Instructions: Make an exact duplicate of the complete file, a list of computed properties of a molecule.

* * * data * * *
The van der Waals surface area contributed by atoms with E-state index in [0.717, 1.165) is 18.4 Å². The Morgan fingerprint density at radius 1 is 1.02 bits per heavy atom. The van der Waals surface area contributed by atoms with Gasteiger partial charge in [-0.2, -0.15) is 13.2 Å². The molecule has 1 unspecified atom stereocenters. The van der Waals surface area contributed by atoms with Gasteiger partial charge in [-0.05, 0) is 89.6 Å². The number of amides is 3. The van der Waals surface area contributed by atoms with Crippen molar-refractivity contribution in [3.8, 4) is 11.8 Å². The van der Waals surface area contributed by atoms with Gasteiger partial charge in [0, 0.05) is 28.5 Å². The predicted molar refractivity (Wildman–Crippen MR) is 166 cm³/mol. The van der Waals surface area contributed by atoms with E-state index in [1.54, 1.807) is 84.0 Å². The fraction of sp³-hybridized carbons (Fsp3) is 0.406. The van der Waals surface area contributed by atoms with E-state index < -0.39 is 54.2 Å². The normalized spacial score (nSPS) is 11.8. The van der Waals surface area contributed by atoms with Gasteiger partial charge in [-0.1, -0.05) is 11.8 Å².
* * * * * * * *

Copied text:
The van der Waals surface area contributed by atoms with E-state index in [0.717, 1.165) is 18.4 Å². The Morgan fingerprint density at radius 1 is 1.02 bits per heavy atom. The van der Waals surface area contributed by atoms with Gasteiger partial charge in [-0.2, -0.15) is 13.2 Å². The molecule has 1 unspecified atom stereocenters. The van der Waals surface area contributed by atoms with Gasteiger partial charge in [-0.05, 0) is 89.6 Å². The number of amides is 3. The van der Waals surface area contributed by atoms with Crippen molar-refractivity contribution in [3.8, 4) is 11.8 Å². The van der Waals surface area contributed by atoms with Gasteiger partial charge in [0, 0.05) is 28.5 Å². The predicted molar refractivity (Wildman–Crippen MR) is 166 cm³/mol. The van der Waals surface area contributed by atoms with E-state index in [1.54, 1.807) is 84.0 Å². The fraction of sp³-hybridized carbons (Fsp3) is 0.406. The van der Waals surface area contributed by atoms with E-state index < -0.39 is 54.2 Å². The normalized spacial score (nSPS) is 11.8. The van der Waals surface area contributed by atoms with Gasteiger partial charge in [-0.1, -0.05) is 11.8 Å².